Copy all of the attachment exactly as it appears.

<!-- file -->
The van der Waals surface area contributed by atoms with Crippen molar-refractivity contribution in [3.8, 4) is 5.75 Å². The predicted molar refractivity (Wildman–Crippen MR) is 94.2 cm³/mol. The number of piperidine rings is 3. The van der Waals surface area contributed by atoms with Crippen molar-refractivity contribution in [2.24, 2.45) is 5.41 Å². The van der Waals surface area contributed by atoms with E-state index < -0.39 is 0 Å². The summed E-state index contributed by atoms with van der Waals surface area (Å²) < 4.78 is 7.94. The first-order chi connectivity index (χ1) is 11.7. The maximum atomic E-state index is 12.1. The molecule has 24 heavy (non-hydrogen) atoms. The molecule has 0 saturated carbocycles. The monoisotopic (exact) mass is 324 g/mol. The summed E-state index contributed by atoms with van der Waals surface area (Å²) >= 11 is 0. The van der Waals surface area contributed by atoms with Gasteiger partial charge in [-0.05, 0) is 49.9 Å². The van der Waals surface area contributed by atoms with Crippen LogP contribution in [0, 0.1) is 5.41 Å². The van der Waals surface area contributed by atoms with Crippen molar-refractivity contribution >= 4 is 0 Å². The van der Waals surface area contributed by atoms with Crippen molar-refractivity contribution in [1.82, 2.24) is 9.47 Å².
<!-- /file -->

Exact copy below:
The van der Waals surface area contributed by atoms with Crippen molar-refractivity contribution in [3.8, 4) is 5.75 Å². The predicted molar refractivity (Wildman–Crippen MR) is 94.2 cm³/mol. The number of piperidine rings is 3. The van der Waals surface area contributed by atoms with Crippen molar-refractivity contribution in [2.24, 2.45) is 5.41 Å². The van der Waals surface area contributed by atoms with E-state index < -0.39 is 0 Å². The summed E-state index contributed by atoms with van der Waals surface area (Å²) < 4.78 is 7.94. The first-order chi connectivity index (χ1) is 11.7. The maximum atomic E-state index is 12.1. The molecule has 24 heavy (non-hydrogen) atoms. The molecule has 0 saturated carbocycles. The monoisotopic (exact) mass is 324 g/mol. The summed E-state index contributed by atoms with van der Waals surface area (Å²) >= 11 is 0. The van der Waals surface area contributed by atoms with Gasteiger partial charge in [-0.05, 0) is 49.9 Å². The van der Waals surface area contributed by atoms with Crippen LogP contribution in [0, 0.1) is 5.41 Å². The van der Waals surface area contributed by atoms with Crippen molar-refractivity contribution >= 4 is 0 Å². The van der Waals surface area contributed by atoms with Crippen molar-refractivity contribution in [1.82, 2.24) is 9.47 Å².